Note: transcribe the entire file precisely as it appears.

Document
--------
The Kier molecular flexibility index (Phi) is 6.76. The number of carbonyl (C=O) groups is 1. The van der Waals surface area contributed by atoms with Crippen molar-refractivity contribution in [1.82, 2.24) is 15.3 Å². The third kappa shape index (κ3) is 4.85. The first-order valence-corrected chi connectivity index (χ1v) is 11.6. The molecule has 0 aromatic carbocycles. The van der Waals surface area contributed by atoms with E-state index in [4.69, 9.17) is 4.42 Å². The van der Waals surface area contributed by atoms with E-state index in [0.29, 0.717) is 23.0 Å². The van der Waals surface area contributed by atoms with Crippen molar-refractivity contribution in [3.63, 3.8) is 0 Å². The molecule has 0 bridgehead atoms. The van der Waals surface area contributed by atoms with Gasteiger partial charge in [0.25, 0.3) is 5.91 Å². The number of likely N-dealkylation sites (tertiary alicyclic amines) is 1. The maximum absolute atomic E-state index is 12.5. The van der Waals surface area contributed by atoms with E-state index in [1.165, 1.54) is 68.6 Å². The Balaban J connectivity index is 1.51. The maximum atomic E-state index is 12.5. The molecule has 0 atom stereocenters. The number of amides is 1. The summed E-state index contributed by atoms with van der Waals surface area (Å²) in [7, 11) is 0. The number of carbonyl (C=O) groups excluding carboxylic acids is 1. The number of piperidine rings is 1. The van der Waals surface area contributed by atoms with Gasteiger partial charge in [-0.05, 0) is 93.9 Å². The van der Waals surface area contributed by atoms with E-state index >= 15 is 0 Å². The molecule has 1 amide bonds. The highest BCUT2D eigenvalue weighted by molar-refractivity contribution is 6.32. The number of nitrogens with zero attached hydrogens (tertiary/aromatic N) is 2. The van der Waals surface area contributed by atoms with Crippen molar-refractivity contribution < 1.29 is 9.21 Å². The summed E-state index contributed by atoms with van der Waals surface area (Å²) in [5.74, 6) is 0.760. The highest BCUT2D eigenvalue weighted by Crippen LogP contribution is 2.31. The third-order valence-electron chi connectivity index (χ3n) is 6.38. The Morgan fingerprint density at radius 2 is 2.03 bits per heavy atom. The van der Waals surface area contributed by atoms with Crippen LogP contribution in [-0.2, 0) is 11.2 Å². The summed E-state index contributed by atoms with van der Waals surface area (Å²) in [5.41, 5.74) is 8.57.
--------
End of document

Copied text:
The Kier molecular flexibility index (Phi) is 6.76. The number of carbonyl (C=O) groups is 1. The van der Waals surface area contributed by atoms with Crippen molar-refractivity contribution in [1.82, 2.24) is 15.3 Å². The third kappa shape index (κ3) is 4.85. The first-order valence-corrected chi connectivity index (χ1v) is 11.6. The molecule has 0 aromatic carbocycles. The van der Waals surface area contributed by atoms with E-state index in [4.69, 9.17) is 4.42 Å². The van der Waals surface area contributed by atoms with E-state index in [0.29, 0.717) is 23.0 Å². The van der Waals surface area contributed by atoms with Crippen molar-refractivity contribution in [3.63, 3.8) is 0 Å². The molecule has 0 bridgehead atoms. The van der Waals surface area contributed by atoms with Gasteiger partial charge in [0.25, 0.3) is 5.91 Å². The number of likely N-dealkylation sites (tertiary alicyclic amines) is 1. The maximum absolute atomic E-state index is 12.5. The van der Waals surface area contributed by atoms with E-state index in [1.165, 1.54) is 68.6 Å². The Balaban J connectivity index is 1.51. The maximum atomic E-state index is 12.5. The molecule has 0 atom stereocenters. The number of amides is 1. The summed E-state index contributed by atoms with van der Waals surface area (Å²) in [7, 11) is 0. The number of carbonyl (C=O) groups excluding carboxylic acids is 1. The number of piperidine rings is 1. The van der Waals surface area contributed by atoms with Gasteiger partial charge in [-0.05, 0) is 93.9 Å². The van der Waals surface area contributed by atoms with E-state index >= 15 is 0 Å². The molecule has 1 amide bonds. The highest BCUT2D eigenvalue weighted by molar-refractivity contribution is 6.32. The number of nitrogens with zero attached hydrogens (tertiary/aromatic N) is 2. The van der Waals surface area contributed by atoms with Crippen molar-refractivity contribution < 1.29 is 9.21 Å². The summed E-state index contributed by atoms with van der Waals surface area (Å²) in [5.74, 6) is 0.760. The highest BCUT2D eigenvalue weighted by Crippen LogP contribution is 2.31. The third-order valence-electron chi connectivity index (χ3n) is 6.38. The Morgan fingerprint density at radius 2 is 2.03 bits per heavy atom. The van der Waals surface area contributed by atoms with Crippen LogP contribution in [-0.2, 0) is 11.2 Å². The summed E-state index contributed by atoms with van der Waals surface area (Å²) in [5.41, 5.74) is 8.57.